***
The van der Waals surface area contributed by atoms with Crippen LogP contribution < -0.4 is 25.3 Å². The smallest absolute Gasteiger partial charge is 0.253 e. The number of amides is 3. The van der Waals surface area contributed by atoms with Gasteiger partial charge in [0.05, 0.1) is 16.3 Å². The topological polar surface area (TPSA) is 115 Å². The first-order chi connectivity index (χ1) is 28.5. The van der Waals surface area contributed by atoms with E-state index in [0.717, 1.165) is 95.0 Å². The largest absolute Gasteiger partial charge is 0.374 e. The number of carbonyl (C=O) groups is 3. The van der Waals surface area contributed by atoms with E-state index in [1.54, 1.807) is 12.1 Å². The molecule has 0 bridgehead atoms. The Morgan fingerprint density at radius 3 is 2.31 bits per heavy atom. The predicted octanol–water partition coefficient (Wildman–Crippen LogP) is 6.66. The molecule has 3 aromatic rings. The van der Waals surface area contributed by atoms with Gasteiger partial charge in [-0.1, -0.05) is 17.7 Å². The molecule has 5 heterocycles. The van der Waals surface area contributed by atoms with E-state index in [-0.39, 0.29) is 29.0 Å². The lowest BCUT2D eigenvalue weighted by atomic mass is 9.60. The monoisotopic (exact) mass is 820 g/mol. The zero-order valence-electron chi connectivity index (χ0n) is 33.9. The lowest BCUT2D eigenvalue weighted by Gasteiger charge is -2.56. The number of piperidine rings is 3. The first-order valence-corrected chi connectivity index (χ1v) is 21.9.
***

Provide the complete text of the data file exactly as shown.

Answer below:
The van der Waals surface area contributed by atoms with Crippen LogP contribution < -0.4 is 25.3 Å². The smallest absolute Gasteiger partial charge is 0.253 e. The number of amides is 3. The van der Waals surface area contributed by atoms with Gasteiger partial charge in [0.05, 0.1) is 16.3 Å². The topological polar surface area (TPSA) is 115 Å². The first-order chi connectivity index (χ1) is 28.5. The van der Waals surface area contributed by atoms with E-state index in [0.717, 1.165) is 95.0 Å². The largest absolute Gasteiger partial charge is 0.374 e. The number of carbonyl (C=O) groups is 3. The van der Waals surface area contributed by atoms with E-state index in [1.54, 1.807) is 12.1 Å². The molecule has 0 bridgehead atoms. The Morgan fingerprint density at radius 3 is 2.31 bits per heavy atom. The predicted octanol–water partition coefficient (Wildman–Crippen LogP) is 6.66. The molecule has 3 aromatic rings. The van der Waals surface area contributed by atoms with Gasteiger partial charge in [-0.1, -0.05) is 17.7 Å². The molecule has 5 heterocycles. The van der Waals surface area contributed by atoms with E-state index in [-0.39, 0.29) is 29.0 Å². The lowest BCUT2D eigenvalue weighted by atomic mass is 9.60. The monoisotopic (exact) mass is 820 g/mol. The zero-order valence-electron chi connectivity index (χ0n) is 33.9. The lowest BCUT2D eigenvalue weighted by Gasteiger charge is -2.56. The number of piperidine rings is 3. The first-order valence-corrected chi connectivity index (χ1v) is 21.9.